“Encouraging girls and young women to love science and technology would expand engagement in science and technology. More engaged young women creates a bigger pool of women for important research and leadership roles in these areas which are increasingly important drivers in our society.” Claire Wadlington, Managing Director, 1414 Ventures & Trustee, Franklin Cummings Tech
“One of the unintended consequences of the COVID pandemic is that we now have a once-in-a-generation opportunity to change a work environment developed at a time when most women were excluded from the workplace and most families had only one working parent. Let’s not limit ourselves to simply tweaking what exists. Instead, let’s create a workplace that is more productive, efficient and effective for everyone.” Elyse Cherry, CEO of BlueHub Capital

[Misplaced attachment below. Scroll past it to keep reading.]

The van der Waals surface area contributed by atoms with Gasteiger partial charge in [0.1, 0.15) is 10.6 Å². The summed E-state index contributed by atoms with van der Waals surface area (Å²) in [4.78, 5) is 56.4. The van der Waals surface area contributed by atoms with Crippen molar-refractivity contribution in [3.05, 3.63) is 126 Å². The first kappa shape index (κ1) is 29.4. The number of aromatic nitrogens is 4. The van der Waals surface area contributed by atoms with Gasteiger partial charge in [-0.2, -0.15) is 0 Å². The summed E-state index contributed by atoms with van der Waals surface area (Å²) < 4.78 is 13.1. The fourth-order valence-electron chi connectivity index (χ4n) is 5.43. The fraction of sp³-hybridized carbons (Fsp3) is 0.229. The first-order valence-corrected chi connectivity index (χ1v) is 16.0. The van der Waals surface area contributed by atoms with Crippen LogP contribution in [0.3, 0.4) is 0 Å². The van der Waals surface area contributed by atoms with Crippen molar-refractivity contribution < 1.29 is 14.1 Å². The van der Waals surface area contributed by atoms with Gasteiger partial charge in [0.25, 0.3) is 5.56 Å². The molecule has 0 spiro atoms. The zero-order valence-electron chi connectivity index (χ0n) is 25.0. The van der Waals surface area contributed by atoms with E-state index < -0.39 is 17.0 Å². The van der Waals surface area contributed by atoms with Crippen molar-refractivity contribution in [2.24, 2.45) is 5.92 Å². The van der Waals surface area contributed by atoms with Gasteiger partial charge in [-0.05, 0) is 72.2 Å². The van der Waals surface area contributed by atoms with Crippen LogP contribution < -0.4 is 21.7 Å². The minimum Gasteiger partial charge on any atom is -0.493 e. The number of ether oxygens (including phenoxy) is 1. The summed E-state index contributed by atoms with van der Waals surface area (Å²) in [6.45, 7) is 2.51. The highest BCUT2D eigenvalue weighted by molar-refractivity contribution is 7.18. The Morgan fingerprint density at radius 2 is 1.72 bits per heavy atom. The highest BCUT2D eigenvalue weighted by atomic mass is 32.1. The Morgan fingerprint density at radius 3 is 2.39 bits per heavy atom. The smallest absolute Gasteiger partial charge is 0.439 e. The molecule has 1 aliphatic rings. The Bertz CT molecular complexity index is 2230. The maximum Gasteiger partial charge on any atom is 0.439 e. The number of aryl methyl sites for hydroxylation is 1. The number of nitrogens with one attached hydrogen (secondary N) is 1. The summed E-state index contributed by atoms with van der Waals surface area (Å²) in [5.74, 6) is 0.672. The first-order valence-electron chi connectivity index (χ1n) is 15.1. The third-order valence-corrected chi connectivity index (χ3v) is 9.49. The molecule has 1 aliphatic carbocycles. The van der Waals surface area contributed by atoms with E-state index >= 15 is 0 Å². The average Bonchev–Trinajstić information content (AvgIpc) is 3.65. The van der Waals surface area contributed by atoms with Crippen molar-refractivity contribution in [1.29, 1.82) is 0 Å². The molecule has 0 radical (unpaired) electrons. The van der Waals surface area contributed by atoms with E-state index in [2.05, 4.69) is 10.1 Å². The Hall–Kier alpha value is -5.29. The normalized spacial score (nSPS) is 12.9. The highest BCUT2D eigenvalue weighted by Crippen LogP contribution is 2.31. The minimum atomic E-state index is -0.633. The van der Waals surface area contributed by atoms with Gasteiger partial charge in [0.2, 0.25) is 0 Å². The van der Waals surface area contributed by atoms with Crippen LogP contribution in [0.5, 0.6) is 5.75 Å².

“I’m fatigued talking about this.We have all the data, stats on how salaries, workload at home and at work, benefits, the impact of taking family leave – yet not much has changed. How do we design an integrative workforce development model- that I now call Life Affirming Practices – that actually deal with the reality of what’s happening in the workplace? As we have seen during the pandemic, the status quo of the majority of home life and child rearing still lands on the woman. I have absolutely seen men step up. We have required men to leave their souls at the door for generations. We’ve got to support men in how to practice emotional intelligence within relationships. THIS would create a shift in humanity. This conversation is not just about women. It is about all of us . And until that big narrative is normalized, there will be no significant change We’ve got to stop polarizing all of these humanitarian topics and co create a world that works for everyone.” Susan Leger-Ferraro, Humanitarian/Founder/CEO